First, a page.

The Age of … Expertise?

Sarah O'Keefe / Opinion5 Comments

Over on O’Reilly’s Radar blog, Andy Oram has a fascinating article about the demise (!) of the Information Age and what will be next:

[T]he Information Age was surprisingly short. In an age of Wikipedia, powerful search engines, and forums loaded with insights from volunteers, information is truly becoming free (economically), and thus worth even less than agriculture or manufacturing. So what has replaced information as the source of value?The answer is expertise. Because most activities offering a good return on investment require some rule-breaking–some challenge to assumptions, some paradigm shift–everyone looks for experts who can manipulate current practice nimbly and see beyond current practice. We are all seeking guides and mentors.

What comes after the information age? (be sure to read the comments, too)

It’s an interesting idea, but I don’t think we’re getting away from the Information Age into the Expertise Age. After all, expertise is just a specialized (useful!) form of information.

In the comments, Tim O’Reilly points out that the real change is in how information is gathered and distributed with “the rise of new forms of computer mediated aggregators and new forms of collective curation and communication.”

I believe that we are still firmly in the Information Age because information has not yet become a commodity product. There is, however, clearly a shift happening in how information is created and delivered. I think it’s helpful to look at communication dimensions:

  • Traditional technical writing is one-to-many. One person/team writes, many people consume it.
  • Wikis are many-to-many. Many people write; many people use the information.
  • Mailing lists are many-to-one. Many people respond to one persons’ question.
  • Technical support is one-to-one. One person calls; one person responds.

Technical support is the most expensive option; it’s also often the most relevant. Technical writing is more efficient (because the answer to the question is provided just once), but also less personal and therefore less relevant.

Many technical writers are concerned about losing control over their content. For an example of the alarmist perspective, read Joanne Hackos’s recent article on wikis. Then, be sure to read Anne Gentle’s eponymous rebuttal on The Content Wrangler.

Keep in mind, though, that you can’t stop people from creating wikis, mailing lists, third-party books, forums, or anything else. You cannot control what people say about your products, and it’s possible that the “unauthorized” information will reach a bigger audience than the Official Documentation(tm). You can attempt to channel these energies into productive information, but our new information age is the Age of Uncontrolled Information.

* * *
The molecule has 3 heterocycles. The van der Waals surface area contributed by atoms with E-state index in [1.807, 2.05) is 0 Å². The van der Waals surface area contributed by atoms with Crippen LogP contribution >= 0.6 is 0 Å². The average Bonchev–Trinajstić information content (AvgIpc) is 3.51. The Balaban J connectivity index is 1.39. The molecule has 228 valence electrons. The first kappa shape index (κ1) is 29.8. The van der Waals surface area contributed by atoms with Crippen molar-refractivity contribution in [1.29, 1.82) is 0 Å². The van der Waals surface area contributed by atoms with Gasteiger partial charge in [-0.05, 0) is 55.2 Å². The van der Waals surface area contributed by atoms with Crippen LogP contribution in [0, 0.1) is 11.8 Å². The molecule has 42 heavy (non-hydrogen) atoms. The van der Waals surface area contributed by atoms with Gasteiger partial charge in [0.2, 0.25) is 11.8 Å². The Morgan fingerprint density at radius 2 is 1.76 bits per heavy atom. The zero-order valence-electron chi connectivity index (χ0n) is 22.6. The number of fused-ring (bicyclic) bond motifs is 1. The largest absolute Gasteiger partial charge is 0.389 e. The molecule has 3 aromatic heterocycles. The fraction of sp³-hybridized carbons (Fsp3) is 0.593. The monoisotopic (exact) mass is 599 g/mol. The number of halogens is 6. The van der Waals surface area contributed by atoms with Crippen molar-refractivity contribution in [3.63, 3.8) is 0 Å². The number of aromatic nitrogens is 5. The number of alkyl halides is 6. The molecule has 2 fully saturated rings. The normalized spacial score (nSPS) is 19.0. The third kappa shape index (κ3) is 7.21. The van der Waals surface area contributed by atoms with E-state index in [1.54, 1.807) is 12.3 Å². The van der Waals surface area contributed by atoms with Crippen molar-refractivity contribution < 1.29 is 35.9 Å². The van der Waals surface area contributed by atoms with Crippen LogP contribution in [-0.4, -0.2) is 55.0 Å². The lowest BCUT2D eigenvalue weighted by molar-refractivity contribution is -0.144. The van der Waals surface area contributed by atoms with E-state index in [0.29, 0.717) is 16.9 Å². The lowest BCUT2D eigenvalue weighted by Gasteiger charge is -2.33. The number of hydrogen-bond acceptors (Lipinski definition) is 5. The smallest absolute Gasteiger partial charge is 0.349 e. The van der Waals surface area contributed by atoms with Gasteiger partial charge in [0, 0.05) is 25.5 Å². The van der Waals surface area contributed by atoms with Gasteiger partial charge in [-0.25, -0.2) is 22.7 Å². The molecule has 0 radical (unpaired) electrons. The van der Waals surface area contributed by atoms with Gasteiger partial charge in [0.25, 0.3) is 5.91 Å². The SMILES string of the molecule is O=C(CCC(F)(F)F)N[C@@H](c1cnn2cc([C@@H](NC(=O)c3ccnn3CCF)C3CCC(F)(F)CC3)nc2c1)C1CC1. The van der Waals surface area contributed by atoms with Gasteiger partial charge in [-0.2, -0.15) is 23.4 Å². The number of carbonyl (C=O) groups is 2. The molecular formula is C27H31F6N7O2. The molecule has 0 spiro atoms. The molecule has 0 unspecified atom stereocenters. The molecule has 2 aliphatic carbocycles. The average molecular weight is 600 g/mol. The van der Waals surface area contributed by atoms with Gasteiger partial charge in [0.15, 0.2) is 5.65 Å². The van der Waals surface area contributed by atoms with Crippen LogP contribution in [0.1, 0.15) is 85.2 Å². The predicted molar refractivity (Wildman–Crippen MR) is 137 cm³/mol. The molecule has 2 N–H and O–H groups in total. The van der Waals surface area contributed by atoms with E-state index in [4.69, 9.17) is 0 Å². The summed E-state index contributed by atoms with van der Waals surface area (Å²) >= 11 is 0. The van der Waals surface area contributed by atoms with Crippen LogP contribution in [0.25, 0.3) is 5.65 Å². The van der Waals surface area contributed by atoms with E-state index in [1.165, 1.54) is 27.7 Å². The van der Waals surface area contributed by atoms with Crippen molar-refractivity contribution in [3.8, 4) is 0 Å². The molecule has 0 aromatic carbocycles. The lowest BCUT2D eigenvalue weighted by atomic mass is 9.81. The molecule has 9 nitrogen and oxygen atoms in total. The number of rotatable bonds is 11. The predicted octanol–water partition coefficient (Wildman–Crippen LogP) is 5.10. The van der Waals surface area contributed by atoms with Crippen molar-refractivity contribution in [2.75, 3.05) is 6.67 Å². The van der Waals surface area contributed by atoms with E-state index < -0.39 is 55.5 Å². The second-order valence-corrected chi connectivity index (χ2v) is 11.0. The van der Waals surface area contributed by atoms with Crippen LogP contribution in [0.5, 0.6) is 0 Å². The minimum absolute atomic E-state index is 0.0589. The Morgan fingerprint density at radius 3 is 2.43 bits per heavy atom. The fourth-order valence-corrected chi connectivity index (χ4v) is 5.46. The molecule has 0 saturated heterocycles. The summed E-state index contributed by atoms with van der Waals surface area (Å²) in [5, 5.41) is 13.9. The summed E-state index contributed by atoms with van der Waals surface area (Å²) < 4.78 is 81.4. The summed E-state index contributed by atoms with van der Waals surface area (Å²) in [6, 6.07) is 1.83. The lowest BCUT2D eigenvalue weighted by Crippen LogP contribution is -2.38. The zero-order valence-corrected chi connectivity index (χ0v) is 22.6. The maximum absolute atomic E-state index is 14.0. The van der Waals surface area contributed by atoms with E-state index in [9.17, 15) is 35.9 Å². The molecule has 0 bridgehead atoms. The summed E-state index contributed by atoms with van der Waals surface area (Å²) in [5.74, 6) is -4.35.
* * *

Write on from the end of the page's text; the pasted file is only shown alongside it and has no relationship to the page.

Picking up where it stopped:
Furthermore, the fact that people are turning to Google to find information says something deeply unflattering about product documentation, online help, and other user assistance. Why is a Google search more compelling than looking in the help?

About the Author

Sarah O'Keefe

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Content strategy consultant and founder of Scriptorium Publishing. Bilingual English-German, voracious reader, water sports, knitting, and college basketball (go Blue Devils!). Aversions to raw tomatoes, eggplant, and checked baggage.

5 Comments on “The Age of … Expertise?”

  1. I can see where Andy’s coming from. Free info doesn’t make expertise. You still need the aptitude, skill, and desire to use the info to do groovy things. That’s where the Age of Expertise comes in.

  2. Compelling post. I’ve got an answer for your final question about Google versus help:
    Search technology is second only to email for usage by the entire internet audience. It’s been adopted and is now the norm. I think that’s a great deal of why people love to Google versus examine online help.

    It could also be about how people’s learning methods differ. My mom, an educator herself, won’t read any help file (neither will my girlfriend for that matter) yet they don’t hesitate to call me for any product support.
    You strike a great chord about the friction between tech support (real-time, direct information exchange) and technical writing (static, searchable and hyperlinked content).
    Last month I did a post on wikipedia usage within a corporation and this is very relevant to the online collaborative workspace.
    There’s a sweet spot in there that reduces customer call volume, and actually increases consumer confidence in the product.
    Somewhere, the majority of the people will find the answers the majority of the time and mentally rate the support system a success.
    Again, killer article. This one spoke to me. And I’m not easy to impress.

  3. Great post Sarah – thought provoking with nifty categorizations for information channels.
    One reaction I had to the predicted coming of the “age of expertise” is that net-generation people (aged 2 to 22) apparently eschew expertise and prefer to take in dizzying amounts of information. From http://www.growingupdigital.com/, “N-Geners are not viewers or listeners or readers. They are users. They reject the notion of expertise as they shift through information at the speed of light by themselves, for themselves.” That generation can consume information at an awesome rate. (I’m raising one of their kind now, plus one who’s under age 2, hee.) So I believe that there is still a demand for information, but perhaps the pricing of information will be in time rather than money. (Both are the only scarcities as one of the comments on the oreilly.com post noted).